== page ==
Published: Sun, July 01, 2018
Global Media | By Jackie Banks

Canada announces final list of retaliatory tariffs

Canada announces final list of retaliatory tariffs

Steel coils lay in a yard at the ArcelorMittal Dofasco steel plant in Hamilton, Canada.

Canada's Liberal party government said last month it would retaliate after Trump moved against steel and aluminum imports from Canada and other nations, citing security grounds. "Stands with you", he said.

He says his company, Lakeside Packing, uses a special blend of dill, garlic and mustard oils, and real sugar. "I don't want to show up to something that I don't feel comfortable with from a principle point of view of seeing what's happening with these constant threats to our steel industry, aluminum, our auto industry, the dairy industry, and I've sent my regrets".

Lakeside Packing is a small, family-run pickle and condiment business in Harrow, Ontario - a speck of a town close to the U.S.

Retaliatory tariffs on C$16.6bn worth of USA products are due to come into effect on July.

About 6,000 jobs in Canada are at risk due to the United States tariffs, the CD Howe Institute has estimated.

The Canadian government has released the final list of goods from the United States to be targeted in retaliatory tariffs that take effect Sunday July 1 in response to US Section 232 tariffs on steel and aluminium imports.

"How long will this last?" The measures zeroed in on $16.6 billion worth of goods that included industrial products like steel and aluminum, as well as everyday items like ketchup, toilet paper, dishwasher detergent and playing cards.

Earlier in the day the federal government unveiled an updated list of USA products that are about to be slapped with tariffs while promising to spend up to $2 billion to protect steel, aluminum and manufacturing jobs on this side of the border in the wake of a burgeoning trade war with the U.S.

"But I think that the president also believes that there's extensive tariffs assessed on American products overseas".

"We've got no choice".

Trump "has concerns about the WTO", Mnuchin said on Friday on the Fox TV network.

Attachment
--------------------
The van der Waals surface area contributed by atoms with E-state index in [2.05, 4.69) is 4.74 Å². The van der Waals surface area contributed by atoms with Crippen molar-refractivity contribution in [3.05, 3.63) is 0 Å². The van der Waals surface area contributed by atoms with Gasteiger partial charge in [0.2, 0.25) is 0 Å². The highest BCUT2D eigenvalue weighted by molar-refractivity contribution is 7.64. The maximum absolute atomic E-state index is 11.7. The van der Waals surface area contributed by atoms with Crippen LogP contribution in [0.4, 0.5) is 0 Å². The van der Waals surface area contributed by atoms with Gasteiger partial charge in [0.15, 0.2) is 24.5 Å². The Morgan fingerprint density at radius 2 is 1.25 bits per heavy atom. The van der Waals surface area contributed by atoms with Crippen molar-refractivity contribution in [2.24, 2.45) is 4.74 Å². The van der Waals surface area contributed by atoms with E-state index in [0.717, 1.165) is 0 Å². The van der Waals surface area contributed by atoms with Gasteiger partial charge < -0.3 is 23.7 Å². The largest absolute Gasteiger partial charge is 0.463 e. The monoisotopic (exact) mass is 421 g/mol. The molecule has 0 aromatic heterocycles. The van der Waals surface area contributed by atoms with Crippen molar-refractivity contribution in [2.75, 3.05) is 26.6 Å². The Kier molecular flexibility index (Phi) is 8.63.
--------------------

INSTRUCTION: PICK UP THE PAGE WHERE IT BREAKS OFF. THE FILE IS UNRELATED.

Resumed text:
The official list, by the way, is entitled "Countermeasures in Response to Unjustified Tariffs on Canadian Steel and Aluminum Products".

The tariffs have also triggered complaints against the U.S. to the World Trade Organisation (WTO).

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Many of the United States products were chosen for their political impact, rather than economic. The exports targeted by the European Union are worth about €2.8 billion annually, according to European Union officials.

Freeland said they are also prepared if Trump escalates the trade war.

Among the actions the chamber recommends are continuing to pursue the case through the World Trade Organization (WTO), trying to open new markets to Canadian goods beside the US and making concessions to the Americans on areas such as supply management in dairy.

"We support open and free trade". If Trump steps up his attacks on Canada's economy and imposes a tariff on automobiles as threatened, it would lead to "carmageddon", Flavio Volpe, president of the Automotive Parts Manufacturers Association, told a Commons committee hearing on Tuesday.

But there's nothing amusing about a trade war.

The US and Canada are among each other's biggest trade partners, exchanging almost US$700bn in goods and services a year ago.

In a news conference Friday, Bilous stressed that "illegal, protectionist" tariffs hurt people on both sides of the border.

The Canadian government also announced that it would make available upward of $2 billion in assistance to its steel and aluminum companies.

Overall, Ujczo said Canada's retaliatory tariffs have been baked into the White House's calculus for months.

The U.S. embassy in Ottawa said it had no immediate comment.

"We believe that cooperation is a better path forward than escalation", said Kent Bacus, the association's director of worldwide trade and market access. "There's no reason why we shouldn't continue to work closely together to grow our own and each other's economies".

Meanwhile, Canadians are overwhelmingly in favor of Friday's retaliatory tariffs.

The Americans have applied tariffs to Canadian softwood lumber, and are threatening to do so on autos.

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